Few issues have dominated the economic and political landscape of the Middle East over the past hundred years more visibly than oil. This course examines the historical, economic, political and social dimensions of petroleum exploration in the region, from the first major oil discoveries in Iran in 1908 to more recent attempts to diversify the region’s economic and energy practices. Topics discussed include oil and economic development, colonialism and foreign oil exploration, petro-nationalism and the rise of OPEC, the Arab oil embargo of 1973, the significance of oil in the US-Saudi relationship, and the role of climate change and sustainability priorities in the Middle East.
You have the option to enroll in the individual course without committing to the entire Certificate in Modern Middle East Studies, enjoying the flexibility and expertise offered by Penn LPS Online to suit your schedule and interests.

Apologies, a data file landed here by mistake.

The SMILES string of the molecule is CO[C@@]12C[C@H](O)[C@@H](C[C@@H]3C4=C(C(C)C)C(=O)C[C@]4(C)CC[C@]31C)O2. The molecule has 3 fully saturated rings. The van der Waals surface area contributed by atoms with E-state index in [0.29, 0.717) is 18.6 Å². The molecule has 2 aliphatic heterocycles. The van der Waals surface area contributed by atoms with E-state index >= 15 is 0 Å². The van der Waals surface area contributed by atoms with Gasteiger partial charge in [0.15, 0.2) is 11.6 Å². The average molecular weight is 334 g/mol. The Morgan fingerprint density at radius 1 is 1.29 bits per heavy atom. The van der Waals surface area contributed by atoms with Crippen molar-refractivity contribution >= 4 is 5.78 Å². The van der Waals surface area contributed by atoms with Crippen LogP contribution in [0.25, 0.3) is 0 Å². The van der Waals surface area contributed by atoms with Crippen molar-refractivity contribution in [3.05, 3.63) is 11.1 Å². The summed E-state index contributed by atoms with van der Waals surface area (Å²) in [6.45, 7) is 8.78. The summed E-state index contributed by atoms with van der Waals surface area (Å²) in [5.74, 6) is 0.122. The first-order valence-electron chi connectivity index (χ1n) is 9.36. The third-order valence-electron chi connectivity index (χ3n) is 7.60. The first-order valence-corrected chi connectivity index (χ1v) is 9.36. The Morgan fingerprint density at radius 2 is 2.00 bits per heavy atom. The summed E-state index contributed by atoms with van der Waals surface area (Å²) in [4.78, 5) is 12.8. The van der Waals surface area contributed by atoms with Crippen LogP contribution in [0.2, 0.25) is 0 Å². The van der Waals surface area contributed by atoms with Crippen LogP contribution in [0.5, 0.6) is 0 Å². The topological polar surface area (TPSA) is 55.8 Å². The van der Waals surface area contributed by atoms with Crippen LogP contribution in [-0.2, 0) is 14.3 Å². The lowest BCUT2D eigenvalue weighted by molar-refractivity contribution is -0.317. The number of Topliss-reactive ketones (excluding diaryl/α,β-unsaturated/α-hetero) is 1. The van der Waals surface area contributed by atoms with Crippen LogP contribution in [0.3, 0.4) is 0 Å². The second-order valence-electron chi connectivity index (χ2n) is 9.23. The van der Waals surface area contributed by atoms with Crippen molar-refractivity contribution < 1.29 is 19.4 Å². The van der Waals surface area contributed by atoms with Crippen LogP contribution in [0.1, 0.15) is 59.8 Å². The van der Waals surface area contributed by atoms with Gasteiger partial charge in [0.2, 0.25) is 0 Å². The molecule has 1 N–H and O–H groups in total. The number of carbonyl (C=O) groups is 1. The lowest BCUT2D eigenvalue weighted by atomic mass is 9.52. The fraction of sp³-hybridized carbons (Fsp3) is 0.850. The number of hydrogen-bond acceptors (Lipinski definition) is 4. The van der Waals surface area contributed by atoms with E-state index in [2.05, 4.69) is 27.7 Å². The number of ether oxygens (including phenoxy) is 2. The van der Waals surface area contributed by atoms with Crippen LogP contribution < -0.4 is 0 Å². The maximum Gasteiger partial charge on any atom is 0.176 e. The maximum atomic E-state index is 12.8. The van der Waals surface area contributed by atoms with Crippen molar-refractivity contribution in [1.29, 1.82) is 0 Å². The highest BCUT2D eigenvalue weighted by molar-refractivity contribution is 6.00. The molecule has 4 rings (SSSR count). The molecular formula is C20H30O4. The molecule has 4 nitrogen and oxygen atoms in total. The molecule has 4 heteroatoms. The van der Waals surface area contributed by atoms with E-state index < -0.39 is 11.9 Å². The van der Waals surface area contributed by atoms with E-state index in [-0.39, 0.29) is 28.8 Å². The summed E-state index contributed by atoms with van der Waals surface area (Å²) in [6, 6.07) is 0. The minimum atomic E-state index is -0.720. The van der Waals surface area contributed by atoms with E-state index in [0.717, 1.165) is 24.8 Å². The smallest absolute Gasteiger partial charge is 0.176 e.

*Academic credit is defined by the University of Pennsylvania as a course unit (c.u.). A course unit (c.u.) is a general measure of academic work over a period of time, typically a term (semester or summer). A c.u. (or a fraction of a c.u.) represents different types of academic work across different types of academic programs and is the basic unit of progress toward a degree. One c.u. is usually converted to a four-semester-hour course.
- Instructor, Penn LPS Online Certificate in Modern Middle East Studies
Nathaniel is a PhD candidate in the Department of Political Science at the University of Pennsylvania. His disciplinary concentrations are in the subfields of comparative politics, international relations, and political theory, and his research is thematically focused on nationalism, contestation over disputed territories, the formation of borders and boundaries, and the politics of natural… Read more